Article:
From the Files of the Kosciusko County Historical Society
Editor’s note: This is a retrospective article that runs a few times a month on InkFreeNews.
The first inhabitants of Milford and Van Buren Township, excluding possible pre-historic ones, were the Miami, who came about 1750, and the more numerous and war-like Potawatomi, who arrived a few years later.
By the time the first white men entered Van Buren Township, many Indian villages existed. The principal village in the township being that of Wawasee or Waubee, which was located off the southeast end of present day Waubee Lake and contained about 75 tribesmen.
Wawasee was a minor Miami chief and the brother of the great Chief Papakeechie (Flat Belly). Wawasee, who, like his brother, was quite large and strong and wore a fish bone or silver through his nose. After the tribes were removed to Kansas, Wawasee escaped, returned to his ancestral home and finally disappeared into Michigan about 1839.
The first white man to make an impact on Van Buren Township was the French Canadian trader, Dominque Rouseau, who built his post between the present day sites of Milford and Leesburg. Dominique is believed to have married first, a daughter of Chief Wawasee and second, Aggie Ervin. The Rouseau family eventually moved into Leesburg, where Dominique died in 1845.
In October of 1832, a treaty was signed near Rochester, Ind., and released for settlement land, which included Van Buren Township. March 1833 saw approximately 30 families congregated to settle on Little Turkey Prairie. According to history books, William Felkner arrived just a few days before the others, claimed land near what is now Waubee Lake, and built a home for his family. Although it is disputed by some, the first white child to be born in Kosciusko County is said to have been Rachel Felkner, born to William and his wife, Mary Ann, on May 15, 1833.
A family tradition tells that his baby girl was at one point adopted by the neighboring Indians supposedly to fill the void left by the death of a little Indian princess.
Felkner, being a man of firsts; was the first county commissioner from Van Buren Township and had first township school, log structure, built in 1833, with John Woods as the teacher.
Milford, which is reported to have been at one time called “Pucker Huddle,” was platted on April 10, 1836, by Judge Aaron M. Perrine, who named four streets for his children: Catherine, Emeline, Henry and James. Judge Perrine encouraged settlement of the town by opening his home as a hotel.
The name Milford, or Mill on the Ford, was delivered from the mill located near the ford across Turkey Creek on the south edge of the village. A number of saw mills have operated on the creek including those of John Robinson, who built one of the first houses in Milford, and John Egbert, who also built a grist mill on the creek in 1839.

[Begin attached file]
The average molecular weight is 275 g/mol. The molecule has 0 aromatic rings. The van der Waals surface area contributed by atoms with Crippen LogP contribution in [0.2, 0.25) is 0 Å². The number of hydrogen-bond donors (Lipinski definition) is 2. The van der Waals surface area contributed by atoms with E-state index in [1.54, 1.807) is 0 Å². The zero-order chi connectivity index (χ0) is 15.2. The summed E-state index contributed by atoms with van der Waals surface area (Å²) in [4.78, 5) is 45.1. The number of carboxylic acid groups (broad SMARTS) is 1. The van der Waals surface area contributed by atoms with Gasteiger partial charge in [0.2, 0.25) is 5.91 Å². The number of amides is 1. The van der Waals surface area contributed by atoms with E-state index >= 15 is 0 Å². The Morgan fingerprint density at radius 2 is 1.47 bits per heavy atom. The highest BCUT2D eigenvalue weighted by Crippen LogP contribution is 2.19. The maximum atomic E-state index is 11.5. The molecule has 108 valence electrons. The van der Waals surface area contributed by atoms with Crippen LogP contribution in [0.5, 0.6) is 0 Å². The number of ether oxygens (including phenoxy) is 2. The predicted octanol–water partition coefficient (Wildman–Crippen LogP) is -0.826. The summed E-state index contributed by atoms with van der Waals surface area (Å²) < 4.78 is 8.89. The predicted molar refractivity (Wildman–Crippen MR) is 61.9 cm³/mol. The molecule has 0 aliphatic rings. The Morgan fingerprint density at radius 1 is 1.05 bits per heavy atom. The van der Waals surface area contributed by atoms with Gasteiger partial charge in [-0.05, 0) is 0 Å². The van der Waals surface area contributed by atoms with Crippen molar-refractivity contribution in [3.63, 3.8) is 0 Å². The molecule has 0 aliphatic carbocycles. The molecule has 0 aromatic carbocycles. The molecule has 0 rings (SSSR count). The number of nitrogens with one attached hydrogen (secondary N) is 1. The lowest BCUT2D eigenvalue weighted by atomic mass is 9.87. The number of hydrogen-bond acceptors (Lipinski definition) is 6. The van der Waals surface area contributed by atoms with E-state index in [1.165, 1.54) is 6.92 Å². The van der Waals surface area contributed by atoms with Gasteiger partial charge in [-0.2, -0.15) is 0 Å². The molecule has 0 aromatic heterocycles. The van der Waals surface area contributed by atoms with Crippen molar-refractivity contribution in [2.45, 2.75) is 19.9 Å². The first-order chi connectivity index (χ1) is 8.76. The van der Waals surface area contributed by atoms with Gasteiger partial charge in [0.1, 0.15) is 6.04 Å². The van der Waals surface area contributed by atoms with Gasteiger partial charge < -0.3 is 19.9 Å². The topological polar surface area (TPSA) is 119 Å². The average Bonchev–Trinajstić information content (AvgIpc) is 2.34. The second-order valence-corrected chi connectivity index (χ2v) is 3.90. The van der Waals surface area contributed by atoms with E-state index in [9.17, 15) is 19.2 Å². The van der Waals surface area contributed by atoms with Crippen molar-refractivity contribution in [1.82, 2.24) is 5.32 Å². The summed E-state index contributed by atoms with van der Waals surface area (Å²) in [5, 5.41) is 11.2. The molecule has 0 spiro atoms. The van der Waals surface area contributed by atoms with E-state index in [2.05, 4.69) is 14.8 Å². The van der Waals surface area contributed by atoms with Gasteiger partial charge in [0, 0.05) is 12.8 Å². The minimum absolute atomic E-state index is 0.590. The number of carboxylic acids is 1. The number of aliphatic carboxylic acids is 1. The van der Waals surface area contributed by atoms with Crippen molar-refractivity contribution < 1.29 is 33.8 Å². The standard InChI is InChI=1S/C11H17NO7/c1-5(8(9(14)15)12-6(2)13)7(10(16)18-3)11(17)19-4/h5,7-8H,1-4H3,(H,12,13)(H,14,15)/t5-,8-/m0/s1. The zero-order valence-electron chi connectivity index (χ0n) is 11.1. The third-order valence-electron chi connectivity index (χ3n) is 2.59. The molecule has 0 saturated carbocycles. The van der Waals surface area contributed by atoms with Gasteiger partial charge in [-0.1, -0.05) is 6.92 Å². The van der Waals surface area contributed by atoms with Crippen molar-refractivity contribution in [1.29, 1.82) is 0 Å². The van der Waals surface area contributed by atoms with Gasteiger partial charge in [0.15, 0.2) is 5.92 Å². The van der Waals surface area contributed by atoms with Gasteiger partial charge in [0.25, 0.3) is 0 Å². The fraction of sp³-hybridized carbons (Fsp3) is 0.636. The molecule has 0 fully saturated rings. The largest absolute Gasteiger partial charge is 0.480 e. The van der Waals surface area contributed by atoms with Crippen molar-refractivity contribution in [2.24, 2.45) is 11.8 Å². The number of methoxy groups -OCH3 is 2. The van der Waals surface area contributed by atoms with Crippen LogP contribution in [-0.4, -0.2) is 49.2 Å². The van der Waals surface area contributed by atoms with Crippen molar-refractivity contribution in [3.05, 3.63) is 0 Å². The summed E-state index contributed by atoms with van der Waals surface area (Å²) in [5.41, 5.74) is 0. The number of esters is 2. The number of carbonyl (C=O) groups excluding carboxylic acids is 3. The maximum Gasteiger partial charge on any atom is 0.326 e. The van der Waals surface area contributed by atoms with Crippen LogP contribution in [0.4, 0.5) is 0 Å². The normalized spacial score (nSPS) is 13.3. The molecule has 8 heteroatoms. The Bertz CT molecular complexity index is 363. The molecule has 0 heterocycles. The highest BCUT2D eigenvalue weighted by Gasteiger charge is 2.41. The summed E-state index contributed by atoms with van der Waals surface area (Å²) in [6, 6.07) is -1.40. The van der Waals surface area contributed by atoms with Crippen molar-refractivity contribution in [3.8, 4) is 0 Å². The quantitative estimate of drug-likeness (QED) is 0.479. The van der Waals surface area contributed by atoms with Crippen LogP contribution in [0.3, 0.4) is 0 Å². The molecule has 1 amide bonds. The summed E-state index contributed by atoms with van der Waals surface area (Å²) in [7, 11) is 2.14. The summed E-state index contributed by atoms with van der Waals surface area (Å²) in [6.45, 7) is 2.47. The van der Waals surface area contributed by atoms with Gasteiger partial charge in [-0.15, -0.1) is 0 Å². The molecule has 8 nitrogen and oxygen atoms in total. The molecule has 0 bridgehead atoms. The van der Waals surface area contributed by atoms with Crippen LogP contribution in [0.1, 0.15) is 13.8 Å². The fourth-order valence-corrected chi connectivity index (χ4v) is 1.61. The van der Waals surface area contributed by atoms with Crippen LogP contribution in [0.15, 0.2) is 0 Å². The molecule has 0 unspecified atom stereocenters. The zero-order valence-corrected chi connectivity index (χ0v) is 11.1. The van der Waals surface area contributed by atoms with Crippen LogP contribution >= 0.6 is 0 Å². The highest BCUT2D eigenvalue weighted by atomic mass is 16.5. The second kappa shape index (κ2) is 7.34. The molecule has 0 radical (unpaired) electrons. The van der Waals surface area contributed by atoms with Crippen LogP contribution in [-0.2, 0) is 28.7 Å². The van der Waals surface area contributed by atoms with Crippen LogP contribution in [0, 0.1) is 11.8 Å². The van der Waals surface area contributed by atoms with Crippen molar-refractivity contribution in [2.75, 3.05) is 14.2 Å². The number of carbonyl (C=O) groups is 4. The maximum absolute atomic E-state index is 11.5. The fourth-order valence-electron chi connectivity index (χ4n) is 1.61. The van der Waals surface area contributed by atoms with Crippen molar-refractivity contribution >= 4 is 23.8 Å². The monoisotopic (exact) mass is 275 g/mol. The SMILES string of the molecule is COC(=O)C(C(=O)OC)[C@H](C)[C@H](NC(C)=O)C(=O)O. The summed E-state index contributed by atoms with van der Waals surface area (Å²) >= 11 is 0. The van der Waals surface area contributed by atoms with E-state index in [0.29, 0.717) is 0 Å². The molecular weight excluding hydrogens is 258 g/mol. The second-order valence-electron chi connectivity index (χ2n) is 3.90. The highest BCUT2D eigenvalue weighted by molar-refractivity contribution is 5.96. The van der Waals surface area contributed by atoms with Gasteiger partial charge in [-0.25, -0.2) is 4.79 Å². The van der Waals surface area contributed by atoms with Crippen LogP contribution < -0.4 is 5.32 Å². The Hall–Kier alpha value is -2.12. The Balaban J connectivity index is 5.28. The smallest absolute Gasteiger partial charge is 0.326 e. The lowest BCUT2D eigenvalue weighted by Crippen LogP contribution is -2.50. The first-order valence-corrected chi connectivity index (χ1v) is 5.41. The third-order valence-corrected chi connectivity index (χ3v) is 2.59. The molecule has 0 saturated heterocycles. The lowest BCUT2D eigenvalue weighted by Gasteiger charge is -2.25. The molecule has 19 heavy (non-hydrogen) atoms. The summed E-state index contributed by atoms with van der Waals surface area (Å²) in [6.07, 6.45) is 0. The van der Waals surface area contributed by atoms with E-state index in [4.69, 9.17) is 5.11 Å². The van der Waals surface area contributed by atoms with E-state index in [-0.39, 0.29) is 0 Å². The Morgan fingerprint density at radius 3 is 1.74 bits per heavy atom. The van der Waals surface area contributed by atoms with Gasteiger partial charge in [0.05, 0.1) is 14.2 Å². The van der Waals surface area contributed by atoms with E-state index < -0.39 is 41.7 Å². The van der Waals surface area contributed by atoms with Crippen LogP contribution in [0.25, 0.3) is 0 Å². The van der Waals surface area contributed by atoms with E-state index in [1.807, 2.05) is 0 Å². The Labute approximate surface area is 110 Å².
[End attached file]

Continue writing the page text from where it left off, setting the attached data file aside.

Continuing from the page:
As more people settled in the township and town, the need for goods and services grew. A blacksmith shop was started in 1836 by Samuel Sacket and medical care was available by 1839 when Dr. Nathan Chamberlin, also a postmaster, began his practice.
During this period, Joseph Godwin erected the first “real” hotel, and merchants, Chipman and Dolittle, started their business. Before railroads came to the area, a string of hacks and a stage line operated every day except Sunday, and carried mail, passengers and freight.
The years prior to the Civil War brought more settlement and increased activity. By the early 1850’s, the Methodists had organized congregations and other denominations were beginning to form, Dr. Edward Higbee even built his home, a large imposing home on South Main Street in Milford, with a hospital for the Civil War wounded in mind.
Following the war, the community grew at a rapid pace, The Cincinnati, Wabash and Michigan (later the Cleveland, Cincinnati, Chicago and St. Louis or the Big Four) came in 1870 running north and south and in 1874 the Baltimore and Ohio was built running east and west. At their junction just north of Milford, a small community sprang up and was known as Shakespeare, but later the name was changed to Milford Junction.
Newspapers first came into print in Milford in 1878 with the establishment of the Times. The editor was J. A. Werntz, a dedicated prohibitionist. The Milford Mail, which began in 1888, was the forerunner of today’s Mail Journal and was edited by W.E Groves, a Methodist lay minister.
Milford was incorporated in 1880 with the first officers being Isaac Hall, president; John Hoppengarner, clerk; David Becknell, treasurer; and James Hoffman, marshal.
Some of the businesses that were in operation by the turn of the century were: Two grain elevators, which were operated by Whethen and Hibgee and by Martin and Felkner; an ice house, located just west of the present Waubee bathing beach; a furniture store and undertaking parlor owned by Keltner and Brittsan (the first undertaker had been Henry Heightsmith); many gravel pits and a marl pit in Waubee Lake; a tannery; stockyards; implements; making of pottery and the manufacturing of hot water heating systems.
Over the years fires have played a part in the town. Milord’s first industry, the hub and spoke factory that had been built in 1876, was burned in 1880. Several times over the years sawmills have been destroyed. And in 1902 the entire east side of the business district burned to the ground.
– Compiled by InkFreeNews reporter Lasca Randels